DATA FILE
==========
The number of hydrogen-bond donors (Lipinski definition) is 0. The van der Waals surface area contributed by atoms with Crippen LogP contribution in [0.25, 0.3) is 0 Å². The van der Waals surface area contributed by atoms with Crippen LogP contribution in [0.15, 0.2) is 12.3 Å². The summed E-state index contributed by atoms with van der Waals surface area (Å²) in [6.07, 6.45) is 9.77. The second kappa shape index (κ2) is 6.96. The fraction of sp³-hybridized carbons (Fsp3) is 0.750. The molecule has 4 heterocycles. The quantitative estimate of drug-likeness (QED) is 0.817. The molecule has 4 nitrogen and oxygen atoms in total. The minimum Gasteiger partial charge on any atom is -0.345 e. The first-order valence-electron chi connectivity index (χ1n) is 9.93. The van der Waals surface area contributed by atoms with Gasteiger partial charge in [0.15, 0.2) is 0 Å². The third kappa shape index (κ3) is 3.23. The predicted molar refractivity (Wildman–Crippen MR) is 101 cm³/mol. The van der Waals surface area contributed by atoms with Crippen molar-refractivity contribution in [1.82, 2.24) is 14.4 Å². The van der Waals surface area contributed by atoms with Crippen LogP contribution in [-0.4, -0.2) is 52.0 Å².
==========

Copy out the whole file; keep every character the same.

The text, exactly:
The number of hydrogen-bond donors (Lipinski definition) is 0. The van der Waals surface area contributed by atoms with Crippen LogP contribution in [0.25, 0.3) is 0 Å². The van der Waals surface area contributed by atoms with Crippen LogP contribution in [0.15, 0.2) is 12.3 Å². The summed E-state index contributed by atoms with van der Waals surface area (Å²) in [6.07, 6.45) is 9.77. The second kappa shape index (κ2) is 6.96. The fraction of sp³-hybridized carbons (Fsp3) is 0.750. The molecule has 4 heterocycles. The quantitative estimate of drug-likeness (QED) is 0.817. The molecule has 4 nitrogen and oxygen atoms in total. The minimum Gasteiger partial charge on any atom is -0.345 e. The first-order valence-electron chi connectivity index (χ1n) is 9.93. The van der Waals surface area contributed by atoms with Gasteiger partial charge in [0.15, 0.2) is 0 Å². The third kappa shape index (κ3) is 3.23. The predicted molar refractivity (Wildman–Crippen MR) is 101 cm³/mol. The van der Waals surface area contributed by atoms with Crippen molar-refractivity contribution in [1.82, 2.24) is 14.4 Å². The van der Waals surface area contributed by atoms with Crippen LogP contribution in [-0.4, -0.2) is 52.0 Å².